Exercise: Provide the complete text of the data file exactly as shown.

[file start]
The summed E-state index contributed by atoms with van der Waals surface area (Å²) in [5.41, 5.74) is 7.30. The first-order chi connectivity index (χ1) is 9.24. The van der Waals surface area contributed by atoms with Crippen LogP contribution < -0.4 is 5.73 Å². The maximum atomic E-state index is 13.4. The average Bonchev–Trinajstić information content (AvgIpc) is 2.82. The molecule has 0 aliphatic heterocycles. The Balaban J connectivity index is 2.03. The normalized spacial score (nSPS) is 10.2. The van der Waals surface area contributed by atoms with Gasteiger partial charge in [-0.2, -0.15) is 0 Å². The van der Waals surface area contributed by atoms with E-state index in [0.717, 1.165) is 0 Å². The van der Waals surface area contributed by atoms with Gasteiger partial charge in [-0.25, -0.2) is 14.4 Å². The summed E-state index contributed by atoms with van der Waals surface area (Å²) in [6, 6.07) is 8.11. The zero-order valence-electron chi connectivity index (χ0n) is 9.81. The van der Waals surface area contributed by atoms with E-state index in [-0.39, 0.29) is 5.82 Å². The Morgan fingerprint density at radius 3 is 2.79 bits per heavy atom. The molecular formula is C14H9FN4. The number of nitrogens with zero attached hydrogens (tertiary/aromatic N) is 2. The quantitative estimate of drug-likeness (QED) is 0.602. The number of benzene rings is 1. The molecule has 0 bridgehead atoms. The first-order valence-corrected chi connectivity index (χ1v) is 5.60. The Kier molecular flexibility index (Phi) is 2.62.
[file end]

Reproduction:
The summed E-state index contributed by atoms with van der Waals surface area (Å²) in [5.41, 5.74) is 7.30. The first-order chi connectivity index (χ1) is 9.24. The van der Waals surface area contributed by atoms with Crippen LogP contribution < -0.4 is 5.73 Å². The maximum atomic E-state index is 13.4. The average Bonchev–Trinajstić information content (AvgIpc) is 2.82. The molecule has 0 aliphatic heterocycles. The Balaban J connectivity index is 2.03. The normalized spacial score (nSPS) is 10.2. The van der Waals surface area contributed by atoms with Gasteiger partial charge in [-0.2, -0.15) is 0 Å². The van der Waals surface area contributed by atoms with E-state index in [0.717, 1.165) is 0 Å². The van der Waals surface area contributed by atoms with Gasteiger partial charge in [-0.25, -0.2) is 14.4 Å². The summed E-state index contributed by atoms with van der Waals surface area (Å²) in [6, 6.07) is 8.11. The zero-order valence-electron chi connectivity index (χ0n) is 9.81. The van der Waals surface area contributed by atoms with E-state index in [-0.39, 0.29) is 5.82 Å². The Morgan fingerprint density at radius 3 is 2.79 bits per heavy atom. The molecular formula is C14H9FN4. The number of nitrogens with zero attached hydrogens (tertiary/aromatic N) is 2. The quantitative estimate of drug-likeness (QED) is 0.602. The number of benzene rings is 1. The molecule has 0 bridgehead atoms. The first-order valence-corrected chi connectivity index (χ1v) is 5.60. The Kier molecular flexibility index (Phi) is 2.62.